Princess: The skinny on exercise at 40
“I’m so tired of working out all the time,” my friend Amy complained to me the other day. “I just feel so much pressure to be fit, but I’m exhausted, and I’m sick of being so sore.”
Amy is probably one of my thinnest friends. She’s got the gift of good genetics — tall and thin with long legs. Even days after her first baby was born, her belly was still smaller than my own stomach, which seems to pooch out no matter how thin I get. It’s so bad that people often mistake me for being pregnant, a scenario that does not get easier with practice.
Anyhoo, the point is that Amy is one of these people who can pull off belly-bearing workout wear (athletic bra only; no tank top necessary) and can flit around town in her Lululemon tennis skirt (those super-short ones with the pleats that all the skinny bitches were wearing last summer) and look totally fabulous. So if she is feeling the pressure, then where does that leave the rest of us?
I guess I’ve always known the standard for fitness in Aspen is crazy out of control, what with the people who invented uphill races. I mean, what the hell were you thinking? I can see downhill, but uphill? I can even see uphill to get to downhill, but just uphill and that’s it? That’s crazy talk.
I totally get those driven types who have this obsessive-compulsive need to push themselves just to see what they are capable of (hello, have you met my dad?). You know what I’m talking about — those guys who have drawers full of Lycra and yellow-tinted wrap glasses that make them look like bugs, guys with skin so taut it looks like it was stretched tight across their faces and clipped behind their ears. I even know girls who get up at 6 a.m. (like, when it’s still dark out) to skin up Aspen Mountain before work, as if they can actually stay awake through the whole day after all that. Unbelievable!
But then there’s the whole contingency of people who work out because they want to look good. I’m so totally one of those people. If I had Amy’s genetics, I wouldn’t work out at all. I would live on pretzels and beer and walk around in skimpy clothes all the livelong day and maybe even get some writing done.
So if Amy is feeling the pressure, what does that say about me?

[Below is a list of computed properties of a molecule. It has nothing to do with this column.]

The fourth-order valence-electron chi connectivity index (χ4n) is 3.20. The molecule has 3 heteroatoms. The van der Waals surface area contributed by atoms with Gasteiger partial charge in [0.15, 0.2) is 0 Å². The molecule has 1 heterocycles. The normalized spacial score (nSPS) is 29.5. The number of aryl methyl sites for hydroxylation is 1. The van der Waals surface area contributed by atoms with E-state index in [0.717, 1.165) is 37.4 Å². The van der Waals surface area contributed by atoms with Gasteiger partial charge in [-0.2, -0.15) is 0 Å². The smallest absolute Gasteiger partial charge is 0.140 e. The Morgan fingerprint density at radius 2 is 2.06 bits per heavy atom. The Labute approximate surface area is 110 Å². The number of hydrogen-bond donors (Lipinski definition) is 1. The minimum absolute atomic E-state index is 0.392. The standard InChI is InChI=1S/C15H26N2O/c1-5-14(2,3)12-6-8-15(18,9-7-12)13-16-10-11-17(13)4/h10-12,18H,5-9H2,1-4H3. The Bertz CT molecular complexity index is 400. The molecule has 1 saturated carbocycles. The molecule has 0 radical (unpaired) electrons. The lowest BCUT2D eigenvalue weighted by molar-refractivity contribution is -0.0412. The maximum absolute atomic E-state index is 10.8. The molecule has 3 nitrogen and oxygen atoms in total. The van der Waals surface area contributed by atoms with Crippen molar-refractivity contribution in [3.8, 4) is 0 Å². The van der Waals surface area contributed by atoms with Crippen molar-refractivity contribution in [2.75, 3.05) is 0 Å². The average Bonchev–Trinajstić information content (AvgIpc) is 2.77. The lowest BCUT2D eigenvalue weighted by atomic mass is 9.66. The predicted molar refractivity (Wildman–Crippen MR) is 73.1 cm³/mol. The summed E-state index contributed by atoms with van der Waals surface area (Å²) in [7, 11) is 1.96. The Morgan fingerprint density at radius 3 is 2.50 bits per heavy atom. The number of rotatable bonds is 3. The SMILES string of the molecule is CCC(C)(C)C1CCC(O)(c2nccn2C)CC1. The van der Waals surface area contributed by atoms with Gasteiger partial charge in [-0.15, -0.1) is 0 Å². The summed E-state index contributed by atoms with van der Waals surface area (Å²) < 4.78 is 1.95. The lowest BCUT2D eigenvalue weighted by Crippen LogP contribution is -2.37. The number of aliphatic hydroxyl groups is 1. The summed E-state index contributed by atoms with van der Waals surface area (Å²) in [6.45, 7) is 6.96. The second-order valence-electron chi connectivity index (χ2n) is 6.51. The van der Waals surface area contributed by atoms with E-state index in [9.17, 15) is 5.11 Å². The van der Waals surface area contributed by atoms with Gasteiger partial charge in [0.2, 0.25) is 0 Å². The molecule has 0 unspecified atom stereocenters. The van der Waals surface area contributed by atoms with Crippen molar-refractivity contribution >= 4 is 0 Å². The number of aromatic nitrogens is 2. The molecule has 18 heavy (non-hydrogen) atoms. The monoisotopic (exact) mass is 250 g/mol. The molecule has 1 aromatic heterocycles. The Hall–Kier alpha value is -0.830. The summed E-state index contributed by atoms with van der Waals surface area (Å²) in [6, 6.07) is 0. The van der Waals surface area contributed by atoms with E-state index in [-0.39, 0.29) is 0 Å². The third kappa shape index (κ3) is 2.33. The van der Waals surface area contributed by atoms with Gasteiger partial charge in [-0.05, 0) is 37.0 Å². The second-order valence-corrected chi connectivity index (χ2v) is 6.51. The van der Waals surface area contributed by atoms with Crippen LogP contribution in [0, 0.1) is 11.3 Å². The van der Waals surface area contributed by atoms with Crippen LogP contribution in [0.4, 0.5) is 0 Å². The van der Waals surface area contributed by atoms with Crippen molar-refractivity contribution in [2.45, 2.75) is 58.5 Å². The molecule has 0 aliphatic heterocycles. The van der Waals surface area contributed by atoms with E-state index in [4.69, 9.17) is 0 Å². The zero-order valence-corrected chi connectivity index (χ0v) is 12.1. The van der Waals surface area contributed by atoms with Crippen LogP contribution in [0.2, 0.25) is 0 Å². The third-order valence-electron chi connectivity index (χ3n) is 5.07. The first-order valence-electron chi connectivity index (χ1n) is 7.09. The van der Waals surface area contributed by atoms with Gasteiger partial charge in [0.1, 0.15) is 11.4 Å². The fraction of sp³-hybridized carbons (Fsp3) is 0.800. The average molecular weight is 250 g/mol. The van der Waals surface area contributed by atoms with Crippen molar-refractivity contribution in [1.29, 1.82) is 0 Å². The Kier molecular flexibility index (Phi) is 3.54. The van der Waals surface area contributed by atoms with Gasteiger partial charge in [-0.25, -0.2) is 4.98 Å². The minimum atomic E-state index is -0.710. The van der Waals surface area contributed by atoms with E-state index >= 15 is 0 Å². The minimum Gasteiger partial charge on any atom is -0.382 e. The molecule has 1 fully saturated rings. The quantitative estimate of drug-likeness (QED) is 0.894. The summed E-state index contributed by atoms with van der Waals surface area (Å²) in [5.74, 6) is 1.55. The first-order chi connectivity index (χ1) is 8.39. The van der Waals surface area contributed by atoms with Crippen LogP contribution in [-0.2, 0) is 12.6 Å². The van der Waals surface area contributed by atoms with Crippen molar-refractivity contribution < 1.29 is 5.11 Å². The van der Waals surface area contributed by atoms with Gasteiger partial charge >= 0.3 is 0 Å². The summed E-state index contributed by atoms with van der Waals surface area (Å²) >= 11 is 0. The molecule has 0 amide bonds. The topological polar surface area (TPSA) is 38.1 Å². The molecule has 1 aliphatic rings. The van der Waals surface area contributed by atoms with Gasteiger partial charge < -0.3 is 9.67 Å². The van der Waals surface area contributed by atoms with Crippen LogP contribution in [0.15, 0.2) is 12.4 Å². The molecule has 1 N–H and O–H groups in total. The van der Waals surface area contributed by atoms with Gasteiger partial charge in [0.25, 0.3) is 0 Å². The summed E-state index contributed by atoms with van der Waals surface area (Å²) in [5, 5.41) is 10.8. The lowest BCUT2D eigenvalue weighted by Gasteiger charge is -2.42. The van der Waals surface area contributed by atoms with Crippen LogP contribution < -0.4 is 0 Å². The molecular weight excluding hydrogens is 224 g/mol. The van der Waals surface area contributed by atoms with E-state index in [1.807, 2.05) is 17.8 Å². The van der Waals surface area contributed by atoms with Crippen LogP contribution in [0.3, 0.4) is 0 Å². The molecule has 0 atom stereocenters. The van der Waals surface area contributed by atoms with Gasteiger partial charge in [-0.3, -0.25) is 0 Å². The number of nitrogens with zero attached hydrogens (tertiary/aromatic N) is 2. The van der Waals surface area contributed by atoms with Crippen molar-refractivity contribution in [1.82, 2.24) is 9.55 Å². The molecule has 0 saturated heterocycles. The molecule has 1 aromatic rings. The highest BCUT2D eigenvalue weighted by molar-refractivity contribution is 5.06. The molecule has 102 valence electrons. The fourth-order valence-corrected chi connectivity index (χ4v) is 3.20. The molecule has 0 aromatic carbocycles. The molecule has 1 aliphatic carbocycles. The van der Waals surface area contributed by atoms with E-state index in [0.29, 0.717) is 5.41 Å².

As it is, between yoga and cardio, half my day is shot. Yoga is a two-hour ordeal on account of the time it takes to wrestle off your sweat-drenched clothes and manage to put yourself together enough to be able to go out in public. And cardio takes at least an hour, depending on what and where and how long it takes me to haul my ass up a mountain or down a trail. I’m scary slow. I’m a slow runner and a slow hiker and a slow walker. In junior high they called me “Pokey” because I was always late for class, wandering the hallways after the bell rang with my mouth flapped open, still half asleep.
Just the other day I was hiking up Arbaney-Kittle, and some woman with gray hair who appeared to be in her 50s jogged right by me. Yes, that’s right. Jogged. Up a trail so steep that just walking up it makes me feel like I’m going to have a heart attack. How exactly does one jog up that thing? I don’t get it.
Then some guy who was carrying his 8-year-old in an external-frame pack passed me. And then, a woman who was dressed in Ugg boots and a full-length jacket crept up behind me. I kept spinning my head around as she encroached upon me. She was walking a little white dog, talking on her cellphone and not even breathing hard.
There was no way in hell I was going to let this lady pass me, so I picked up my pace. I was practically sprinting up the mountain, hyperventilating and drooling on myself because I couldn’t afford to slow down — not for one second — to wipe the snot from my nose with the back of my sleeve.
At one point I looked back and the woman had this funny perplexed expression on her face, like she was wondering why I was acting like someone was chasing me.
Not only have I not gotten any faster for all my efforts but I haven’t gotten any thinner, either. But still, I keep trying. I write it down on my calendar every day, what I did for a workout, but to no avail. I’m like a gerbil on a wheel, not going anywhere.
It seems like since I’ve hit my 40s (a shock I still haven’t managed to get over), my weight has gone up by 10 pounds and just stayed there, no matter what I do.
“Your body hates you!” my mom exclaimed when I complained to her about how I’d been working out every day and dieting and had not lost a single pound. That’s better than the last time I complained to her about my weight and she’d said, “Just imagine how fat you’d be if you didn’t work out.”
So it’s a little shocking when my friend who has the ideal body feels the same pressure I do. I wonder what she sees when she looks in the mirror, because it can’t possibly be what I see. For just a moment I think maybe that’s my problem, too. Maybe I’m skinny and hot and I don’t even know it! As soon as I start to believe that, someone stops me and says, “How far along are you?”
I guess I can’t win. When it comes to staying in shape in your 40s, it’s an uphill battle.
The Princess is rushing to finish her column so she can make it to Marlon’s class. Email your love to firstname.lastname@example.org.
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